Mosasaurs from the Arctic Circle: Part 1

The Peace Region of Alberta and British Columbia has recently been exposed as a haven for palaeontology. However, the vast majority of vertebrate fauna from this region are terrestrial, and very little marine fauna was known. That is, however, until a 2014 paper highlighted the remains from 8 marine reptiles from just north of Grande Prairie.

Advertisements

Sea Monsters from the Peace Region

The Peace Region of Alberta and British Columbia has recently been exposed as a haven for palaeontology(1). Here, not only fossils but trackways have been uncovered, including one famous example that showed a group of Tyrannosaurs on the prowl. However, the vast majority of vertebrate fauna from this region are terrestrial, and very little marine fauna was known(2). That is, however, until a 2014 paper by Phil R. Bell, Frederico Fanti, Mark T. Mitchell and Philip J. Currie (the namesake of the Peace Region’s Philip J. Currie Dinosaur Museum) highlighted the remains from 8 marine reptiles from just north of Grande Prairie(3).

Although the material was two fragmentary to confidently assign to genus level, they were complete enough to assign 5 of them to family levels, and 3 to subfamily levels. According to the paper, the material recovered represented 4 Polycotylids, 2 Plioplatecarpines, 1 Russelosaurine and  1 Elasmosaurid. The paper also mentions additional material from Mosasaurs and Plesiosaurs, as well as the two fish Xiphactinus and Protosphyraena, recorded in an unpublished dissertation. This implies that the oceans near Grande Prairie were just as teeming with life as the seas to the south, with similar marine reptile and fish faunas(3).

 

map-of-ice
A map of the high-latitude Mosasaur discoveries I will be covering. This represents North America about 85 million years ago (around when all of these animals lived), with the latitudes based on Bell et. al. (2014) The so-called “Ice zone” is located at about 80 degrees, and is based on estimates by Amiot et. al. (2004). It represents the areas in which freezing temperatures at sea level would have been regular. The overall map is based on Ron Blakely’s of 85 million years ago(6).

 

The Cretaceous Arctic Circle

The North Pole is not static in location. About 85 million years ago, the arctic circle, which remains at about 66 degrees in latitude, lay right over the Puskwaskau Formation, meaning that these animals existed at a very high latitude in the Cretaceous(3). Despite this, however, the possibility of these animals seeing snow was very small, as the mean global temperature was higher, and freezing temperatures at sea level would have only been possible at latitudes over 80 degrees(4).

This is not saying that there were no freezing temperatures at all at this latitude, as there may have been [not enough work has been done on this topic, although the samples that lead to the conclusion that sub-zero temperatures only ever occurred at higher than 80 degrees were from taxa that lived at low elevations (theropods, large herbivores, crocodilians, fish etc.). Other studies have proposed that at higher elevations freezing temperatures would have occurred at lower latitudes (5)].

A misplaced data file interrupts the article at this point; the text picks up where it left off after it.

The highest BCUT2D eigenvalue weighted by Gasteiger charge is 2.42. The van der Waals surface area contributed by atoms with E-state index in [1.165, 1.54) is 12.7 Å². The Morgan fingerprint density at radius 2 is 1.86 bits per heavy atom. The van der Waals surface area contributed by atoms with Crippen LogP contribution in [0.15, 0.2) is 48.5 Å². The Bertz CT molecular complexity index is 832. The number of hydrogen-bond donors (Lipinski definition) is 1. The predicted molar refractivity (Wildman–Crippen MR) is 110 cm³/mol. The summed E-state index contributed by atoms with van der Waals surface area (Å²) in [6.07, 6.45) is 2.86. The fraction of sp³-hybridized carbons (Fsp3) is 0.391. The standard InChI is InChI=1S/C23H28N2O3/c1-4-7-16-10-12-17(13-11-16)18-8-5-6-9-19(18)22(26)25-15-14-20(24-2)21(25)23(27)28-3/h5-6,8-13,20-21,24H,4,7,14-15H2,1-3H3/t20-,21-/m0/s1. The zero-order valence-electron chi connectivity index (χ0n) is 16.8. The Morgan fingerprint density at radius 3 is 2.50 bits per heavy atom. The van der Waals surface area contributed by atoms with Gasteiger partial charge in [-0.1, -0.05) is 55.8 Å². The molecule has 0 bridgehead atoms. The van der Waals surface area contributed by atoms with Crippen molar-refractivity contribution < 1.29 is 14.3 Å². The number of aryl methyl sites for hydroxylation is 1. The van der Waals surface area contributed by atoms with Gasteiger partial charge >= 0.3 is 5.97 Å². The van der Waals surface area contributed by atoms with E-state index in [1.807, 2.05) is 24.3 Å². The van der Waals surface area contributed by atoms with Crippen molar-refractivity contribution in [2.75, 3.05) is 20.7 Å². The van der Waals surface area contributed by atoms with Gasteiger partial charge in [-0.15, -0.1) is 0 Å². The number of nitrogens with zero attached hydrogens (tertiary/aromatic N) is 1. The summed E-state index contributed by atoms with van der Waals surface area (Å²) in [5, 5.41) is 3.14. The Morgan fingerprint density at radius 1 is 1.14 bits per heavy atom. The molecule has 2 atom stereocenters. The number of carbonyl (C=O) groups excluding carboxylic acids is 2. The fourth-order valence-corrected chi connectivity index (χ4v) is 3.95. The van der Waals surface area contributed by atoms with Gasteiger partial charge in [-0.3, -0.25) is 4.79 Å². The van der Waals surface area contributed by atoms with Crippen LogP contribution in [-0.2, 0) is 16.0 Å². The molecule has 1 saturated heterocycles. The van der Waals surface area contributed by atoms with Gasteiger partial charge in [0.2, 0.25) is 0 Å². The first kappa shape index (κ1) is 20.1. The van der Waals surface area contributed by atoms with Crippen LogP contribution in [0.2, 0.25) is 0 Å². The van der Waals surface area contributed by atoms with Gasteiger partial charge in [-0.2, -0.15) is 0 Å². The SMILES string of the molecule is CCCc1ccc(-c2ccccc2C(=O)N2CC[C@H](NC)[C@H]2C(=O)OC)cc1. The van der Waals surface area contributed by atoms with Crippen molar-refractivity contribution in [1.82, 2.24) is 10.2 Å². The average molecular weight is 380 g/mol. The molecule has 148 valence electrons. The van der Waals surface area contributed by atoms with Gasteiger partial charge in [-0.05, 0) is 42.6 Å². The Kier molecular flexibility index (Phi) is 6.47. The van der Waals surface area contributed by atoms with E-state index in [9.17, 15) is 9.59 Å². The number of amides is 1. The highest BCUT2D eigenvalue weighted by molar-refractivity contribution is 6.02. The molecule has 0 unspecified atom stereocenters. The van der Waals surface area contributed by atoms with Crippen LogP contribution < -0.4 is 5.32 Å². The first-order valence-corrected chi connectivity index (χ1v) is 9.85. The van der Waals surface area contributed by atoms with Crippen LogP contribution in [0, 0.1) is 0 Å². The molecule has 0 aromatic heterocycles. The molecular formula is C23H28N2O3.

This was the first part in a 4-part series documenting these high-latitude Mosasaurs. Next time, I will cover the Mosasaurs of Hornby and Vancouver Island, which was just farther north in latitude than the Puskwaskau Formation.

 

Final Painting

puskawuskawu

 

Title: Puskwaskau Formation Fauna

Temporal range: Late Cretaceous (Santonian-Campanian)

Species shown: Plioplatecarpinae indet., Protosphyraena sp. and Elasmosauridae indet.

Geologic setting: Puskwaskau Formation

 

That’s all for now. See you soon,

Henry Sharpe

 


Works cited:

1 “History of Discovery.” Grande Prairie Regional College. N.p., n.d. Web. 04 Jan. 2017.

2 “Dinosaurs of the Peace Region.” Grande Prairie Regional College. N.p., n.d. Web. 04 Jan. 2017.

3 Bell, Phil R., Federico Fanti, Mark T. Mitchell, and Philip J. Currie. “Marine Reptiles (Plesiosauria and Mosasauridae) from the Puskwaskau Formation (Santonian-€“Campanian), West-Central Alberta.” Journal of Paleontology 88.1 (2014): 187-94. Web.

4 Amiot, Romain, Christophe Lécuyer, Eric Buffetaut, Frédéric Fluteau, Serge Legendre, and Francois Martineau. “Latitudinal Temperature Gradient during the Cretaceous Upper Campanian-€“Middle Maastrichtian: δ18O Record of Continental Vertebrates.” Earth and Planetary Science Letters 226.1-2 (2004): 255-72. Web.

5 Spicer, R. A., and J. T. Parrish. “Late Cretaceous-early Tertiary Palaeoclimates of Northern High Latitudes: A Quantitative View.” Journal of the Geological Society 147.2 (1990): 329-41. Web.

6 Blakely, Ron, Ph.D. “Paleogeography and Geologic Evolution of North America.” Northern Arizona University. N.p., n.d. Web. 04 Jan. 2017.

 

1 thought on “Mosasaurs from the Arctic Circle: Part 1”

Leave a Reply

Fill in your details below or click an icon to log in:

WordPress.com Logo

You are commenting using your WordPress.com account. Log Out / Change )

Twitter picture

You are commenting using your Twitter account. Log Out / Change )

Facebook photo

You are commenting using your Facebook account. Log Out / Change )

Google+ photo

You are commenting using your Google+ account. Log Out / Change )

Connecting to %s